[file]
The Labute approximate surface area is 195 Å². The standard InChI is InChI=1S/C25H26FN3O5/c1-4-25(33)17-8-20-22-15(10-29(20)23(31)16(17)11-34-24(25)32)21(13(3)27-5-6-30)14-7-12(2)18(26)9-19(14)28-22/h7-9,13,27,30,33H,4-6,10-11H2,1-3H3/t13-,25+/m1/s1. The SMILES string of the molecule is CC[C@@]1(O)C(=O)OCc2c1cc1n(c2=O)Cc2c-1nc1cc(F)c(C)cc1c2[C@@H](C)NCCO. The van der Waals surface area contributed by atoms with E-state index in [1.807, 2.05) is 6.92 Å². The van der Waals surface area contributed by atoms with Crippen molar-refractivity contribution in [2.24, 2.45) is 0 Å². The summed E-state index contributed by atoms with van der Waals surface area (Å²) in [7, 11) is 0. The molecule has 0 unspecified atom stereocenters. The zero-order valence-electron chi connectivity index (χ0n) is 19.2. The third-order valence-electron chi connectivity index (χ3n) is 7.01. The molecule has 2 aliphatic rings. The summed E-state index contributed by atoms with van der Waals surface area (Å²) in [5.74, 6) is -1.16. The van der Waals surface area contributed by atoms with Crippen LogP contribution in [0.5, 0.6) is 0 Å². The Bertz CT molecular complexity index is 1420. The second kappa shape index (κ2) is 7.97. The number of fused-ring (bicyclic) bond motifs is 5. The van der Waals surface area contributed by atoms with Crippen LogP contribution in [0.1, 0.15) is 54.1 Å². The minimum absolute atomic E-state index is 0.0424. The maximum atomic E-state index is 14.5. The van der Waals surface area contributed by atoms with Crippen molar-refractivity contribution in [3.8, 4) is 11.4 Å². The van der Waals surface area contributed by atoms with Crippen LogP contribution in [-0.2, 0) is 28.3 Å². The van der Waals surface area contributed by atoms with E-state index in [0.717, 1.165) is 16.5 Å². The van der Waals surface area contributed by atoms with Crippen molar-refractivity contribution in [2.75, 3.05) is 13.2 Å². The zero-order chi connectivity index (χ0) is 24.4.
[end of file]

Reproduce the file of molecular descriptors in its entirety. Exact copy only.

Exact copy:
The Labute approximate surface area is 195 Å². The standard InChI is InChI=1S/C25H26FN3O5/c1-4-25(33)17-8-20-22-15(10-29(20)23(31)16(17)11-34-24(25)32)21(13(3)27-5-6-30)14-7-12(2)18(26)9-19(14)28-22/h7-9,13,27,30,33H,4-6,10-11H2,1-3H3/t13-,25+/m1/s1. The SMILES string of the molecule is CC[C@@]1(O)C(=O)OCc2c1cc1n(c2=O)Cc2c-1nc1cc(F)c(C)cc1c2[C@@H](C)NCCO. The van der Waals surface area contributed by atoms with E-state index in [1.807, 2.05) is 6.92 Å². The van der Waals surface area contributed by atoms with Crippen molar-refractivity contribution in [2.24, 2.45) is 0 Å². The summed E-state index contributed by atoms with van der Waals surface area (Å²) in [7, 11) is 0. The molecule has 0 unspecified atom stereocenters. The zero-order valence-electron chi connectivity index (χ0n) is 19.2. The third-order valence-electron chi connectivity index (χ3n) is 7.01. The molecule has 2 aliphatic rings. The summed E-state index contributed by atoms with van der Waals surface area (Å²) in [5.74, 6) is -1.16. The van der Waals surface area contributed by atoms with Crippen LogP contribution in [0.5, 0.6) is 0 Å². The Bertz CT molecular complexity index is 1420. The second kappa shape index (κ2) is 7.97. The number of fused-ring (bicyclic) bond motifs is 5. The van der Waals surface area contributed by atoms with Crippen LogP contribution in [0.1, 0.15) is 54.1 Å². The minimum absolute atomic E-state index is 0.0424. The maximum atomic E-state index is 14.5. The van der Waals surface area contributed by atoms with Crippen molar-refractivity contribution in [3.8, 4) is 11.4 Å². The van der Waals surface area contributed by atoms with Crippen LogP contribution in [-0.2, 0) is 28.3 Å². The van der Waals surface area contributed by atoms with E-state index in [0.717, 1.165) is 16.5 Å². The van der Waals surface area contributed by atoms with Crippen molar-refractivity contribution in [2.75, 3.05) is 13.2 Å². The zero-order chi connectivity index (χ0) is 24.4.